Here is a picture of what that looks like on RIFF case. Coil and distributor was clear case at 35*
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  9. #35
    Join Date
    Dec 2010
    Location
    Savannah Ga.
    Posts
    41
    Quote Originally Posted by jpsmith1cm View Post
    So, you're now claiming a subcooled suction line?

    32F SCT (this is wrong, but I'll play along) with a 25 degree suction line?

    5 degrees suction subcooling?



    Your readings are wrong, friend.



    icexprt,

    I've seen suction/liquid heat exchangers blow out and leak through. Not very common to see that particular part on smaller equipment like this.
    Maybe I'm using the wrong term to describe the part I'm referring to.... Refrigeration Research calls it a "subcooling heat exchanger". I've attached a picture... I hope it works...first time posting a picture! I've seen them on even smaller walk-ins before.
    Attached Images Attached Images  

  10. #36
    Join Date
    Sep 2008
    Location
    Western PA
    Posts
    25,722
    Quote Originally Posted by icexprt View Post
    Maybe I'm using the wrong term to describe the part I'm referring to.... Refrigeration Research calls it a "subcooling heat exchanger". I've attached a picture... I hope it works...first time posting a picture! I've seen them on even smaller walk-ins before.
    Yeah, I knew what you were talking about.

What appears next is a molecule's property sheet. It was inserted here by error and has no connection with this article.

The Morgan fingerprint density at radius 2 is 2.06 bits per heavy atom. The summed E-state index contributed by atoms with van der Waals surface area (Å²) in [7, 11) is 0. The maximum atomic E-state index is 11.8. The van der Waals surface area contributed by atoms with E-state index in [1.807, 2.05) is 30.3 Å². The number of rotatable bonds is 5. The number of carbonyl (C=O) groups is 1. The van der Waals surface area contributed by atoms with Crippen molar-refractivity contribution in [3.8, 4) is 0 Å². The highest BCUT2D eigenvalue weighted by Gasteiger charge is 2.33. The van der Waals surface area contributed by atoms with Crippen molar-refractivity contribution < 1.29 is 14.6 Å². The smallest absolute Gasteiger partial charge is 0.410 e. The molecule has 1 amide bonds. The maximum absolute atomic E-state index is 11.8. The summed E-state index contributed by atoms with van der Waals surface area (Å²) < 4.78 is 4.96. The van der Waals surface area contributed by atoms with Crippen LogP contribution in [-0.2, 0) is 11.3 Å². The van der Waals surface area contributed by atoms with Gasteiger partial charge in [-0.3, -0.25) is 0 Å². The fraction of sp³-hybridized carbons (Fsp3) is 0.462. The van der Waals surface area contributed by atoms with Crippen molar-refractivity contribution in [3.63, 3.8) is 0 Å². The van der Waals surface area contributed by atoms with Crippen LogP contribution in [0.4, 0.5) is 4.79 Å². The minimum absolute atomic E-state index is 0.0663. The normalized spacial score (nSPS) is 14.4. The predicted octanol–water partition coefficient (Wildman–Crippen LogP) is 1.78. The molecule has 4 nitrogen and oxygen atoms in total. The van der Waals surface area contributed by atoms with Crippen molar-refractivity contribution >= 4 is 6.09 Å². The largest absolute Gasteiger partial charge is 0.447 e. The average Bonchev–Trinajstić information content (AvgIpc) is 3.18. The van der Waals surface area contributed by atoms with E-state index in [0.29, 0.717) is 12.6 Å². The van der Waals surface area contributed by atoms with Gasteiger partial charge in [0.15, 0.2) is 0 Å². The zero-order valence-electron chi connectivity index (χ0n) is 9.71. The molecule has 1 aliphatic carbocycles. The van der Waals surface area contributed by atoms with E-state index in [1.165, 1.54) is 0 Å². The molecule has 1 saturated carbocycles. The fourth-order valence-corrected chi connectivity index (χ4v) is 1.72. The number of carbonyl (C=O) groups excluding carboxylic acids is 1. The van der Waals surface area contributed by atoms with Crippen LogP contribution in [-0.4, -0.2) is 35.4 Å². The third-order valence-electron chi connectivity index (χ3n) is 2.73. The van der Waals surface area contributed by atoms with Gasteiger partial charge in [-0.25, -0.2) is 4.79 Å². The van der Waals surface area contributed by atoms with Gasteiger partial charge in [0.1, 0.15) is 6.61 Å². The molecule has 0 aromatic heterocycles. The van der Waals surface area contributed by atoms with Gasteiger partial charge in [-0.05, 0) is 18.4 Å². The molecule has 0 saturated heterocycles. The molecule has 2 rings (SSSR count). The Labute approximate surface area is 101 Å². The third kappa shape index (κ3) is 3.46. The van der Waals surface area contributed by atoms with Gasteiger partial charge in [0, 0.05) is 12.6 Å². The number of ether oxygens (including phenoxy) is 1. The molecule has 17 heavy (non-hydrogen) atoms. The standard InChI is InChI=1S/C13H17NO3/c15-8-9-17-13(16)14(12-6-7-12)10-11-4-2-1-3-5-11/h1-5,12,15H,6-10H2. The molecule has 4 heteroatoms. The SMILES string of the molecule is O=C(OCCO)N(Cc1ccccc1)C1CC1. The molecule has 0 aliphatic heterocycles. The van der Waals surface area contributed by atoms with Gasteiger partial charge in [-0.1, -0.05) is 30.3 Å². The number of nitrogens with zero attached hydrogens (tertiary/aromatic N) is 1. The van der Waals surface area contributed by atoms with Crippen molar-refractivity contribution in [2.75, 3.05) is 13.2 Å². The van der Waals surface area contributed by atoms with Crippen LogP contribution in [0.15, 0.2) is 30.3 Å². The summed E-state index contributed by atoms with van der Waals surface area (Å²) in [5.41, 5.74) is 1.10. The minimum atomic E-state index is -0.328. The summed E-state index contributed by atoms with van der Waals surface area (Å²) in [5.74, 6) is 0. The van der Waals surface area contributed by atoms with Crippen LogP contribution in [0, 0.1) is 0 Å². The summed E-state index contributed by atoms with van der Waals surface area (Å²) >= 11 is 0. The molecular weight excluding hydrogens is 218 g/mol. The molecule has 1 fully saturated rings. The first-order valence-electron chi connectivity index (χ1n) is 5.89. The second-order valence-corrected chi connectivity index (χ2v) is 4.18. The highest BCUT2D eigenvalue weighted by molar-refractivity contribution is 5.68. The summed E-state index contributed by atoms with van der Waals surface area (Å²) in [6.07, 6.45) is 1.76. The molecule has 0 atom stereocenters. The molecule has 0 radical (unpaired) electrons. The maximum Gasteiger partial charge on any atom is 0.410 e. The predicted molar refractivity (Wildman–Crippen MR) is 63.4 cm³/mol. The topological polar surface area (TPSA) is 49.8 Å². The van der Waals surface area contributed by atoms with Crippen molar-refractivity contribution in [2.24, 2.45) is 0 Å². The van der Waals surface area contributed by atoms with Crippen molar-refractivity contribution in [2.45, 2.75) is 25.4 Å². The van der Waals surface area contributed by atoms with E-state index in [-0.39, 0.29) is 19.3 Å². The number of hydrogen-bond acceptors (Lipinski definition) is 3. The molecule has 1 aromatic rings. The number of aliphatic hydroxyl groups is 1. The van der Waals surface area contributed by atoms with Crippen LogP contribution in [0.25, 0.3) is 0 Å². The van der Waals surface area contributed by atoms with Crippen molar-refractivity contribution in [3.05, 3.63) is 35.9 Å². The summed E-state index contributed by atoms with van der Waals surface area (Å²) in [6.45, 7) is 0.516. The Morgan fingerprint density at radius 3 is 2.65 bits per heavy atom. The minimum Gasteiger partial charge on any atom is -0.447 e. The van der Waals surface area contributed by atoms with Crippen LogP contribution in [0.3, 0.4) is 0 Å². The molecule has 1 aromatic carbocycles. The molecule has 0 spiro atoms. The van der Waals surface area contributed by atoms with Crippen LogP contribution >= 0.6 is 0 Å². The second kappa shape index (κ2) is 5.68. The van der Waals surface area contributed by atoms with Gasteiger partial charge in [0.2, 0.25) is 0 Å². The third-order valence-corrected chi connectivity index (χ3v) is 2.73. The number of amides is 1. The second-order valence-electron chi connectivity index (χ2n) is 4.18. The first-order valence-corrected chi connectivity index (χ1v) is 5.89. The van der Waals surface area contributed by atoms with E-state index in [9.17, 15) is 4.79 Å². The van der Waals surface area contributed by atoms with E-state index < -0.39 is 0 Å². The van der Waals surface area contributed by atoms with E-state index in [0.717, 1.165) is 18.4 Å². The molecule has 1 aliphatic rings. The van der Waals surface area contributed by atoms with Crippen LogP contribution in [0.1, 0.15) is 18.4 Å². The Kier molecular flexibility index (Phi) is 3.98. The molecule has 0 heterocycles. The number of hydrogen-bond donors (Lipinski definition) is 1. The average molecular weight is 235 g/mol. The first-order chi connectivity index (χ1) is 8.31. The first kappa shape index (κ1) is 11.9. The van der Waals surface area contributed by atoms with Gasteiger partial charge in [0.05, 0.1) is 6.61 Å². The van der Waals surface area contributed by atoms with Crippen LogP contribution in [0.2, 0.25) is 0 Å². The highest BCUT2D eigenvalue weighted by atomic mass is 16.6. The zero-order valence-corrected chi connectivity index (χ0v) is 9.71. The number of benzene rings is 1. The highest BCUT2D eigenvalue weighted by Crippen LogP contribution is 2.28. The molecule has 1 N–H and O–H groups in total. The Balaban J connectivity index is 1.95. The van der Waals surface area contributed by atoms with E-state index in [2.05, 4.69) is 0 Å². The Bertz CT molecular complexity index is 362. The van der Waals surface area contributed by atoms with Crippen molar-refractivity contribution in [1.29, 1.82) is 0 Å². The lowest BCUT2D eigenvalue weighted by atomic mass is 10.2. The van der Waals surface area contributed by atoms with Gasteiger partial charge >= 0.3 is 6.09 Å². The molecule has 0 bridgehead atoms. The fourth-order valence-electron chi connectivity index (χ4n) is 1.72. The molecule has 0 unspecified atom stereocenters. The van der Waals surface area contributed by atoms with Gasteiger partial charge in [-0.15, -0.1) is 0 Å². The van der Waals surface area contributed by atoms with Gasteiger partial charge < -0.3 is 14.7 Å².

I've seen a few of them rupture before. Finding the first one is the worst.

    They don't do a lot of subcooling, really.

  11. #37
    Join Date
    Aug 2000
    Location
    Phila, PA
    Posts
    191
    Quote Originally Posted by icexprt View Post
    Maybe I'm using the wrong term to describe the part I'm referring to.... Refrigeration Research calls it a "subcooling heat exchanger". I've attached a picture... I hope it works...first time posting a picture! I've seen them on even smaller walk-ins before.
    Thanks for all your help guys and sorry I got a little pissy at times. The promblem was the the subcool heat exchanger!!!!

  12. #38
    Join Date
    Sep 2008
    Location
    Western PA
    Posts
    25,722
    Quote Originally Posted by fr420 View Post
    Thanks for all your help guys and sorry I got a little pissy at times. The promblem was the the subcool heat exchanger!!!!
    Good find.

    My first one took me 3 service calls over 2 days to find and correct.

  13. #39
    Join Date
    Aug 2000
    Location
    Phila, PA
    Posts
    191
    Quote Originally Posted by jpsmith1cm View Post
    You want to stick with dew point data for the suction line.

    Look at how a blend works. At a given pressure, you start evaporating at the bubble point. This is the lower of the two readings given. In our case, that is 32F. As the refrigerant continues to boil at a constant pressure, the temperature actually rises to the dew point readings.

    This is why it is THEORETICALLY possible that your readings are accurate but, if they are, your compressor is in a WHOLE lot of trouble.

    I would start looking closely at the evaporator and what is going on there that is causing you to either not absorb heat or to overfeed refrigerant.
    I understand exactly what your saying, but the condition I was having The dew point reading would give me a subcooled suction line, and the bubble point reading was only one that made sense because as we know now I was coming back straight liquid.